Seattle City Council Should Mend this Breachby Kate Riley, Times editorial columnist
Seattle Times, September 8, 2003
Even before I started writing this column, I could almost hear the groaning of the eight Seattle City Council members who voted for what arguably is the city's most notorious resolution.
Honorable council members, are you sick of hearing about the now 3-year-old resolution calling for the breaching of the four lower Snake River dams?
Then rescind it.
That resolution has done more to divide the state than the prehistoric geothermal stirrings that created the Cascade Mountains. Though only ceremonial, the measure continues to be the official position of the city of Seattle.
And people are holding grudges — me included. Having lived 17 years near the confluence of the Snake and Columbia rivers, I know breaching those four dams would devastate the Columbia Basin economy, which relies on them for hydropower, irrigation and moving commodities by barge.
I'm all for saving salmon — and spending money on it — by protecting and restoring habitat, changing industrial practices, retooling dams, reforming hatcheries and irrigation practices and managing salmon predators. Breaching dams must be the absolute last resort — not the first step, as the more radical of environmentalists contend. And that's precisely where the Seattle City Council has aligned itself, despite the fact the city's economy benefits handsomely from the natural resources-based economies of rural Washington.
The Snake River dams resolution was intended to be a symbolic gesture of the council's commitment to the environment.
But what it has turned out to be is a chip on Eastern Washington's shoulder, a symbol of Seattle's shortsighted, egocentric sense that nothing matters beyond the city limits. It's a remember-the-Alamo reason to be dismissive of the city's concerns. Why should the rest of the state care about finding solutions for Seattle's Alaskan Way Viaduct or the Highway 520 bridge, if city slickers are so callous about the trials and livelihoods of their rural cousins?
About a dozen Eastern Washington cities and two counties responded to Seattle's insinuation into this issue with resolutions of their own. Some followed Moses Lake's lead and urged the breaching of Ballard Locks. A ridiculous notion? Yes. Did the smaller towns have a point? For sure.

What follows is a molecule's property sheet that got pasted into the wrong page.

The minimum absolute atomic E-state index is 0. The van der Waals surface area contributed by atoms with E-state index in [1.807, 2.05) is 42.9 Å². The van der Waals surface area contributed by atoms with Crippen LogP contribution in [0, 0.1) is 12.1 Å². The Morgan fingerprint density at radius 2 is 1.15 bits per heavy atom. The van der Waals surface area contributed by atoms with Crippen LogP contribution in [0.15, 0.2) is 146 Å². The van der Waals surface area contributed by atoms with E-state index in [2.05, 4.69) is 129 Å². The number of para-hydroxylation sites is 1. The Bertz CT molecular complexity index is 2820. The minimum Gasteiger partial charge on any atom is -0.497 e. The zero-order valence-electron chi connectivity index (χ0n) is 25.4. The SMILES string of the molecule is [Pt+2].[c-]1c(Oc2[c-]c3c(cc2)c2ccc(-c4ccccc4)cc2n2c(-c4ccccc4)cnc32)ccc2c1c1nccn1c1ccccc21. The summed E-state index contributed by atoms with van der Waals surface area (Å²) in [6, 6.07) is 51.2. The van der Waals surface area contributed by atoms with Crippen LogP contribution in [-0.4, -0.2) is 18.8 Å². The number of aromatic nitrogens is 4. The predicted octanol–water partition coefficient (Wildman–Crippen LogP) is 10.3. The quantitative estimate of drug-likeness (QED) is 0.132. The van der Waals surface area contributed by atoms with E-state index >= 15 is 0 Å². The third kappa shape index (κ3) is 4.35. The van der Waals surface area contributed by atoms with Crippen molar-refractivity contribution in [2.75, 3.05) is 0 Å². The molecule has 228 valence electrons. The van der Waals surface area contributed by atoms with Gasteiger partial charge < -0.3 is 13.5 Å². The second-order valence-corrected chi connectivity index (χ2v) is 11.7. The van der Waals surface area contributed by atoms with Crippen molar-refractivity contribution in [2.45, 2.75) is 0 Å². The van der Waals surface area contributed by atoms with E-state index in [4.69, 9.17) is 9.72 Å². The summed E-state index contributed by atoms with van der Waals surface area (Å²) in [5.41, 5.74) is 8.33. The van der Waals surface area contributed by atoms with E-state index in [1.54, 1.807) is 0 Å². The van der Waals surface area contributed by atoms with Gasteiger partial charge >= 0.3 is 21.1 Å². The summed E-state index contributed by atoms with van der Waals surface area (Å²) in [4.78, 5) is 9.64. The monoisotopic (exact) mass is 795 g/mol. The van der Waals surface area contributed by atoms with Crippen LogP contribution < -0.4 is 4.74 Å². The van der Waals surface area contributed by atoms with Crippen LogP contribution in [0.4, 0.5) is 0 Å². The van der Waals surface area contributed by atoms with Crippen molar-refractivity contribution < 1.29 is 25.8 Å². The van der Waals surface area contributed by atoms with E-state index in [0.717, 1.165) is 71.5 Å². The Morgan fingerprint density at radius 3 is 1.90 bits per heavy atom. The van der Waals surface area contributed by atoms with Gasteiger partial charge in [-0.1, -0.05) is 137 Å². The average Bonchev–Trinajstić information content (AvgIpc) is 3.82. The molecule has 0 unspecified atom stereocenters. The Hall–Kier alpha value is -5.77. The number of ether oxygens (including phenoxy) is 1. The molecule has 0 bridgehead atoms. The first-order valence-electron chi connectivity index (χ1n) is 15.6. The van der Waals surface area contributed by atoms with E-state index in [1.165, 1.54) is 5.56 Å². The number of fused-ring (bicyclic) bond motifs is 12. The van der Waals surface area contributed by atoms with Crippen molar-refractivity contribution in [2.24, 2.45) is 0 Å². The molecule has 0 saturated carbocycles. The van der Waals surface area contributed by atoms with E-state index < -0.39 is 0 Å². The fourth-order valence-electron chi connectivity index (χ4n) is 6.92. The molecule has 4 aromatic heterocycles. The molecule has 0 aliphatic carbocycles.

"I certainly view it as a major issue," says state House Minority Leader Cathy McMorris, R-Colville. "It's not unusual to still hear about it."
The issue is not going to go away. A federal judge recently sent NOAA-Fisheries back to work to provide more-specific documentation for its plan to meet salmon recovery goals without breaching dams. President George Bush last month visited Ice Harbor Lock and Dam in Walla Walla County and reiterated his position the dams would not be breached on his watch.
Regardless of the merits of breaching dams, the Seattle City Council butted itself into a matter that was none of its business. The council's propensity for such off-topic and grandiose gestures, such as its weeks-long, angst-ridden debate over whether to support U.S. troops, has provoked ridicule from all parts of the state. It's even being held up in at least one county council race as a way not to do business.
Also, Seattle's resolution was hypocritical since, at the time, the city utility was trying to acquire more hydropower produced at dams and because the city itself operates dams with no salmon passage provisions.
After the resolution was passed, council members got some counseling from a chagrined Speaker of the House Frank Chopp, the Seattle Democrat who leads a chamber with representatives from liberal Fremont to conservative Franklin County. King County Executive Ron Sims, who was in Pasco to talk to some school kids, stopped by the local newspaper's editorial board specifically to distance the King County Council from the Seattle City Council's decision.
The City Council's then-President Margaret Pageler, who was out of town when the vote was taken but felt it was an inappropriate topic for the council, penned an open letter to Eastern Washington. Although filled with thoughtful acknowledgment of critical connections between the urban and the rural, regrettably, the letter bore only Pageler's signature.
In another overture, four council members, including resolution sponsors Heidi Wills and Richard Conlin, traveled to Eastern Washington to visit the dams. Council members were contrite, admitting perhaps they were too hasty.
Nice of y'all to stop by. But, alas, the resolution still stands.
Sitting through several endorsement interviews of City Council candidates in recent weeks, I saw a couple of the perpetrators actually acknowledge their mistake in statesmanship. I got to thinking about a much more meaningful gesture that could bring some healing to the state and disarm the city's detractors.
If the resolution was such a mistake, rescind it
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